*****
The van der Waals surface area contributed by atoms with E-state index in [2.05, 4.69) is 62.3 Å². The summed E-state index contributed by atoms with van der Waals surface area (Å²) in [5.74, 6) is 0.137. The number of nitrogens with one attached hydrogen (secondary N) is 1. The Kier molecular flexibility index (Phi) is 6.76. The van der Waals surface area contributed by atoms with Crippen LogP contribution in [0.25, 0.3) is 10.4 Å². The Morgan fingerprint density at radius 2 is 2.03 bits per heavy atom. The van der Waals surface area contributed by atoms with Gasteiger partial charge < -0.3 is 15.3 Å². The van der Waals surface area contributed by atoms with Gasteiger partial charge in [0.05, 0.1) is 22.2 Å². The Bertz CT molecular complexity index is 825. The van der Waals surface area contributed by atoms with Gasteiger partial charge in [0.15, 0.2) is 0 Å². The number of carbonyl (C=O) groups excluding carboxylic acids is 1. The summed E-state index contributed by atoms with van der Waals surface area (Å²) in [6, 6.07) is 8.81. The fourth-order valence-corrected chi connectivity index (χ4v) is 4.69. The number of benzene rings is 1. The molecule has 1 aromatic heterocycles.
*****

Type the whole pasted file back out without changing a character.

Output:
The van der Waals surface area contributed by atoms with E-state index in [2.05, 4.69) is 62.3 Å². The summed E-state index contributed by atoms with van der Waals surface area (Å²) in [5.74, 6) is 0.137. The number of nitrogens with one attached hydrogen (secondary N) is 1. The Kier molecular flexibility index (Phi) is 6.76. The van der Waals surface area contributed by atoms with Crippen LogP contribution in [0.25, 0.3) is 10.4 Å². The Morgan fingerprint density at radius 2 is 2.03 bits per heavy atom. The van der Waals surface area contributed by atoms with Gasteiger partial charge < -0.3 is 15.3 Å². The van der Waals surface area contributed by atoms with Gasteiger partial charge in [0.05, 0.1) is 22.2 Å². The Bertz CT molecular complexity index is 825. The van der Waals surface area contributed by atoms with Gasteiger partial charge in [0.15, 0.2) is 0 Å². The number of carbonyl (C=O) groups excluding carboxylic acids is 1. The summed E-state index contributed by atoms with van der Waals surface area (Å²) in [6, 6.07) is 8.81. The fourth-order valence-corrected chi connectivity index (χ4v) is 4.69. The number of benzene rings is 1. The molecule has 1 aromatic heterocycles.